British oil major BP PLC reported better than expected third quarter earnings Tuesday. $BP net income was $8.2bn, up from $3.3bn a year earlier and higher than $6.1 billion average forecasts and $3.3 billion in the year-ago period. BP described “exceptional” profits from its gas trading and low-carbon energy division bringing in $6.2bn, up from $3bn in the second quarter. BP shares have risen more than 45 per cent this year. BP will buy back a further $2.5bn in shares in the fourth quarter, which would bring total share purchases for the year to just over $10bn. It left its dividend unchanged after raising it by 10 per cent in July.
The report follows other energy giants reporting massive profits this quarter, ExxonMobil’s third quarter profit was $19.66 billion up from $17.9 billion, its highest ever. Fellow American Oil giant Chevron posted Q3 net income of $11.23Billion just short of a record high. Shell, Europe’s largest oil company reported stronger than expected third quarter results of $9.45 billion. Houston based oil refiner Phillips 66 $PSX reported Q3 earnings of $5.4 billion.
BP PLC ADR (NYSE: $BP) Reported Earnings Before Open Tuesday
BP plc reported third-quarter 2022 underlying replacement-cost profit, a metric similar to the net income that U.S. oil companies report, came in at $8.2 billion. That beat the $6.1 billion average projection of 29 analysts compiled by BP and the $3.3 billion it reported a year earlier boosted by high refining margins and higher oil-and-gas trading results.
BP Q3 22 Earnings:
- Adj EPS $0.43 (est $0.32)
- Revenue $57.81 (est $59.71B)
- Adj Net $8.15B (est $6.18B)
- Oper Cash Flow $8.29B (est $10.27B)
- Announces Further $2.5B Share Buyback
- Sees 4Q Reported Upstream Prod `Slightly’ Lower Vs 3Q
Natural Gas Profits Soared
The third quarter featured underlying profit from BP’s gas and low-carbon business segment totaling $6.2 billion in the third quarter before interest and taxes, double the amount posted in the second quarter and more than BP’s profit from the segment in the first nine months of 2021.
BP Chief Financial Officer Murray Auchincloss resisted calls by analysts on a call Tuesday morning to be more specific about gas-trading profit. Mr. Auchincloss declined to confirm one analyst’s estimate of $3 billion, saying “I think transparency on trading is a tricky thing.”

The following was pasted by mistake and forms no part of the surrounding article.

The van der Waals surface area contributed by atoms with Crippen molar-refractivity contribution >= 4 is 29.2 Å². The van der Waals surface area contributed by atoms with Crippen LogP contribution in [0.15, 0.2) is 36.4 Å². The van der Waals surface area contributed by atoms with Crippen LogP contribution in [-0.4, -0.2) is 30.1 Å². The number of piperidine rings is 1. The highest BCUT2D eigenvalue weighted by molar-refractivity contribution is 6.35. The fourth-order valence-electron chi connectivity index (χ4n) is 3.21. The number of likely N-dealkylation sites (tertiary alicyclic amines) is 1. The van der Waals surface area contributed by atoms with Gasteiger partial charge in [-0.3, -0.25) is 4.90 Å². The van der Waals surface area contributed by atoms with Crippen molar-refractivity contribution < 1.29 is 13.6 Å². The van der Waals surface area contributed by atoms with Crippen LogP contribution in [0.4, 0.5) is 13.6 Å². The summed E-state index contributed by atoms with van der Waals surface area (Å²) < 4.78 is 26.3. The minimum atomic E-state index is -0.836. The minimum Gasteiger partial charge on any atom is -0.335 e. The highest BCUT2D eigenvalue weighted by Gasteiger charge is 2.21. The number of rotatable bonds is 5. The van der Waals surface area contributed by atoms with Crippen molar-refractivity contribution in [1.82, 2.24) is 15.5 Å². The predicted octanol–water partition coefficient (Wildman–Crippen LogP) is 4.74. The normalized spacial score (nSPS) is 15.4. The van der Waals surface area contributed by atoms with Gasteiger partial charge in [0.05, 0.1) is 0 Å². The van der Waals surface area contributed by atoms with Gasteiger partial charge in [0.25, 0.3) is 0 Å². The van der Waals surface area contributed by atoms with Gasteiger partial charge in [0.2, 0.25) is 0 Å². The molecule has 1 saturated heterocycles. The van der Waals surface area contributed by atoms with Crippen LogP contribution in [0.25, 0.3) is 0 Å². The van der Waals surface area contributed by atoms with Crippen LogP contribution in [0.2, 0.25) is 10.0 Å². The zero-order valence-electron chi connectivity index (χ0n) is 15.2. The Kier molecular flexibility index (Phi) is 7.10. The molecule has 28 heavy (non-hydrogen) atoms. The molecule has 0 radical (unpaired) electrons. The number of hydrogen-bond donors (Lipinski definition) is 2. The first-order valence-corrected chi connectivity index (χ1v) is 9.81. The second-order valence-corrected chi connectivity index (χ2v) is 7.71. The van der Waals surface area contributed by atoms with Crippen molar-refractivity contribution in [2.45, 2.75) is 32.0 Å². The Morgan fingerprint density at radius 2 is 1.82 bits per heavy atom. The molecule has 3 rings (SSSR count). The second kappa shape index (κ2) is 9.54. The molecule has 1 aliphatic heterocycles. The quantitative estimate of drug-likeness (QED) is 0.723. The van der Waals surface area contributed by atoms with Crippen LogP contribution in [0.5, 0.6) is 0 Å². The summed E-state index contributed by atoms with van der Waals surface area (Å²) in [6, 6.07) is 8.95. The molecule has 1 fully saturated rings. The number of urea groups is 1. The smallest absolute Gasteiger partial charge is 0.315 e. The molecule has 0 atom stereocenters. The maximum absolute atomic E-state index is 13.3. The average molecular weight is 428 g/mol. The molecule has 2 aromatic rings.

Europe’s energy crisis and Russian threats with NS1 has enforced necessity to fill natural-gas storage supplies ahead of winter. Energy majors like Shell and BP have cut back on their own gas usage. Shell Chief Executive Ben van Beurden said last week that Shell has reduced by 40% or more its natural-gas input to refineries and chemical plants in the Netherlands and Germany.
Windfall Profit Taxes
BP said it expects to pay around $800 million as a result of a new U.K. windfall-profits levy this year, covering seven months that the measure will be in place. That will be part of a projected $2.5 billion in overall 2022 taxes linked to its U.K. North Sea business, the company said.
BP said it expects total capital expenditure in 2022 to be about $15.5 billion. That figure assumes the completion by year-end of its purchase of U.S. biogas producer Archaea Energy for $4.1 billion including debt, which was announced in October.
BP previously forecast capital spending this year at $14 billion to $15 billion.
Dividends and Buybacks
BP will buy back a further $2.5bn in shares in the fourth quarter, which would bring total share purchases for the year to just over $10bn. It left its dividend unchanged after raising it by 10 per cent in July and said it is on track for planned annual dividend increases of about 4% through 2025.
BP has emerged strongly after reporting a loss for the first quarter of the year tied to the company’s decision to exit its Russia holdings. BP took a half-year $25.5 billion (£19.9bn) hit from its move to exit its near-20% stake in Russian government-controlled oil producer Rosneft in response to the Ukraine war. This hit was the biggest by companies pulling back from Russia, dragged BP to a $20.4 billion headline loss for the first quarter.
BP said at the time that the loss didn’t change its strategy or curtail its plans to distribute cash to investors while reducing debt.
BP expects overall full-year production to be “slightly higher” in 2022, despite the loss of output from Russia after its decision to exit from the country. BP said it expects high oil-and-gas prices to continue, fueled in part by prolonged energy shortages in Europe.
BP said it plans to boost its oil-and-gas production both on- and offshore in the U.S. and the North Sea, with as many as seven new drilling rigs planned across those regions.
BP may make other, smaller green energy acquisitions this year to help “accelerate” the company’s transition, Chief financial officer Murray Auchincloss, but total expenditure would not exceed the $14bn-$16bn BP has projected.
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